Thursday, July 29, 2010

Electric Current from Plants

Stanford scientists have invented a new source of electric energy production from a process that is very similar to photosynthesis, a plant's method of converting sunlight to chemical energy. It may be a first step toward generating "high efficiency" bioelectricity that doesn't give off carbon dioxide as a by-product. The scientists developed an unique, ultra-sharp nanoelectrode made of gold, and gently pushed it through the algal cell membranes. From the photosynthesizing cells, the electrode collected electrons that had been energized by light and the researchers generated a tiny electric current. This can developed to a considerable quantity of electric power and in future can be used to generate electric power for the portable electric equipments and later will be a solution for the energy crisis we face.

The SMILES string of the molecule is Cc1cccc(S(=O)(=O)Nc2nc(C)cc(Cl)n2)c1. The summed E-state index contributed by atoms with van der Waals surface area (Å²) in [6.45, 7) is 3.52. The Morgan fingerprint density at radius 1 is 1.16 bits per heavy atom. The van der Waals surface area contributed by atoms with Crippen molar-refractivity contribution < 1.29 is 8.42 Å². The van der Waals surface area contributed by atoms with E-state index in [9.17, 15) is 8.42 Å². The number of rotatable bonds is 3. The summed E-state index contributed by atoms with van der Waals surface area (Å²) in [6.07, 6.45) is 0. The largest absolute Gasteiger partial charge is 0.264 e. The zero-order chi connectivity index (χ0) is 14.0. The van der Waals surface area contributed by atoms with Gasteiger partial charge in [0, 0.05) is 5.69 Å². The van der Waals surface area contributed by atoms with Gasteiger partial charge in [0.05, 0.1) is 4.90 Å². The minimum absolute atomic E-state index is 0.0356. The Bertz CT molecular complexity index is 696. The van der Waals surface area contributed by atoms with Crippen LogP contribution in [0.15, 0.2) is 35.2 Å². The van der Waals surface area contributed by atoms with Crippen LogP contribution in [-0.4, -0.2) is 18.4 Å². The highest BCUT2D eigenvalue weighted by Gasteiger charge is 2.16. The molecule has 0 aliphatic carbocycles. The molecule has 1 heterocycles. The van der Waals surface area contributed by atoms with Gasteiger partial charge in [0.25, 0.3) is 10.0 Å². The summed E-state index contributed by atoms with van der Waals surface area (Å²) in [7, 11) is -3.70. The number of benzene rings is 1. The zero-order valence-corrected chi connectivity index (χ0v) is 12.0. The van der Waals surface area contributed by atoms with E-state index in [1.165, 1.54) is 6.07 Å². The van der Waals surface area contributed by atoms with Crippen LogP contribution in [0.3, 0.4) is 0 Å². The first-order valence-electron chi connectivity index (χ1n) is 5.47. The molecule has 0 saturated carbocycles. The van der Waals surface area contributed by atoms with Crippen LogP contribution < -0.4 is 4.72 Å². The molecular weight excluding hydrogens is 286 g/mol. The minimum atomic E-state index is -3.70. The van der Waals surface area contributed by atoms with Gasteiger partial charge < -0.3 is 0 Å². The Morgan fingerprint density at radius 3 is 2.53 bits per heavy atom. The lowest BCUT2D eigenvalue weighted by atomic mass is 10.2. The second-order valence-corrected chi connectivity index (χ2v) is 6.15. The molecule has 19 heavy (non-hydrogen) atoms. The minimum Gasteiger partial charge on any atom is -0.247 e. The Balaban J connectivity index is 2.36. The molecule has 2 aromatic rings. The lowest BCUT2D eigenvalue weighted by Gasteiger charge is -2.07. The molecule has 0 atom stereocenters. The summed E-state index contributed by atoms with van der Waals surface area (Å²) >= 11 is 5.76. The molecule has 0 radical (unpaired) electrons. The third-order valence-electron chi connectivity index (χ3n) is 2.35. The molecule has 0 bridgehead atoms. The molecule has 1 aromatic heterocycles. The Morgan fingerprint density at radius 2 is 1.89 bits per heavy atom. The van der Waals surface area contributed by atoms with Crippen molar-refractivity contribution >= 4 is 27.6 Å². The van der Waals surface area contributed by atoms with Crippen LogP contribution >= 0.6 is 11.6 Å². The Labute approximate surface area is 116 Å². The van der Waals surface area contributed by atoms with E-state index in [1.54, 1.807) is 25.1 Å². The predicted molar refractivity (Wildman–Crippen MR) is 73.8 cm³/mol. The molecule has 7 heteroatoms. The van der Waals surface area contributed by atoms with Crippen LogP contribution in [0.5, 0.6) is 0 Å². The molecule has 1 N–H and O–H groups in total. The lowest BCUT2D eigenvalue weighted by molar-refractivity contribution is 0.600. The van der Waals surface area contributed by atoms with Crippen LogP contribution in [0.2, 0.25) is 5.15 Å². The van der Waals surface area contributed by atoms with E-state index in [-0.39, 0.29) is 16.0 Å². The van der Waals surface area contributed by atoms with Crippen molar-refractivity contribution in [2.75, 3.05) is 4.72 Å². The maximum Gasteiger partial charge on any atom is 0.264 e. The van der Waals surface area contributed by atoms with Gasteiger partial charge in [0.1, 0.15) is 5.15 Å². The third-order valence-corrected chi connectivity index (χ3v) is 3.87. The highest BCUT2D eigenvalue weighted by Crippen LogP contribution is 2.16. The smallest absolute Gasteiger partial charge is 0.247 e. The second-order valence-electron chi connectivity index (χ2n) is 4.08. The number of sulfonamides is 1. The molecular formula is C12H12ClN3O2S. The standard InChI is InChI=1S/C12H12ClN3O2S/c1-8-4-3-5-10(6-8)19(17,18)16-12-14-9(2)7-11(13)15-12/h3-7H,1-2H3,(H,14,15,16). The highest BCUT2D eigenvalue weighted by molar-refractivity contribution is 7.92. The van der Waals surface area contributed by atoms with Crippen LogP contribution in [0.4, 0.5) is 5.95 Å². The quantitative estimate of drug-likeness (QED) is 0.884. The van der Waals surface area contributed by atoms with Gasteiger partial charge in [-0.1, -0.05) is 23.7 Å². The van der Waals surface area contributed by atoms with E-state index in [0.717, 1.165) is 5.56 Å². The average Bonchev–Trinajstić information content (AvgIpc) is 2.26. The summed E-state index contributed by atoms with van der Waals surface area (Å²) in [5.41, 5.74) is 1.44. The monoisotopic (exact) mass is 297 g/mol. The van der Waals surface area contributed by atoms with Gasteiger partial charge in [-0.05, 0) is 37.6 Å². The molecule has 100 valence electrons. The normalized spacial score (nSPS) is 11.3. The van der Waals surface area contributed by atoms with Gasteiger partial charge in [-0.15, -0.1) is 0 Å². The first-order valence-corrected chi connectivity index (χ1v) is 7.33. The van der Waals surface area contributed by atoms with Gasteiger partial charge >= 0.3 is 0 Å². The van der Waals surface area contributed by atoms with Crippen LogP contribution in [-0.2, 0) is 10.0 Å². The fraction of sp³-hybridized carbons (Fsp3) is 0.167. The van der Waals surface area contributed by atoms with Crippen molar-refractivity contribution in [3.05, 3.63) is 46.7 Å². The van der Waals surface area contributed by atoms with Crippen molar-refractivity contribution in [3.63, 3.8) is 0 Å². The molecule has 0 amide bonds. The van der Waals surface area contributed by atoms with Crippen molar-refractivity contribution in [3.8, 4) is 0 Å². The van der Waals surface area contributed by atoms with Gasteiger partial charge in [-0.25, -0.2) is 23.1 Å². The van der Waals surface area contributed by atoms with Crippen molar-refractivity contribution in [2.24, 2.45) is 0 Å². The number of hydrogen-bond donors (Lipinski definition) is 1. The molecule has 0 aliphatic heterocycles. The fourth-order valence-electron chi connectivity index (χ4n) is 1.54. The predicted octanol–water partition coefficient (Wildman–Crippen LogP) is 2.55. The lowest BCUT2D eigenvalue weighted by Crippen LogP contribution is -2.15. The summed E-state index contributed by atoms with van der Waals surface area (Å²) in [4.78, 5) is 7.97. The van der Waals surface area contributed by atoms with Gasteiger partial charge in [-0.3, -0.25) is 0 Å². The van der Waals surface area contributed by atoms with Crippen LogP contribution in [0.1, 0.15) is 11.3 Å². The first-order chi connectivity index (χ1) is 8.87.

Stanford engineers have generated electrical current by tapping into the electron activity in individual algae cells. This may be the first step toward carbon-free electricity directly from plants. There are more news coming up from various corners about more experiments and achievements. Read this press release for more information.

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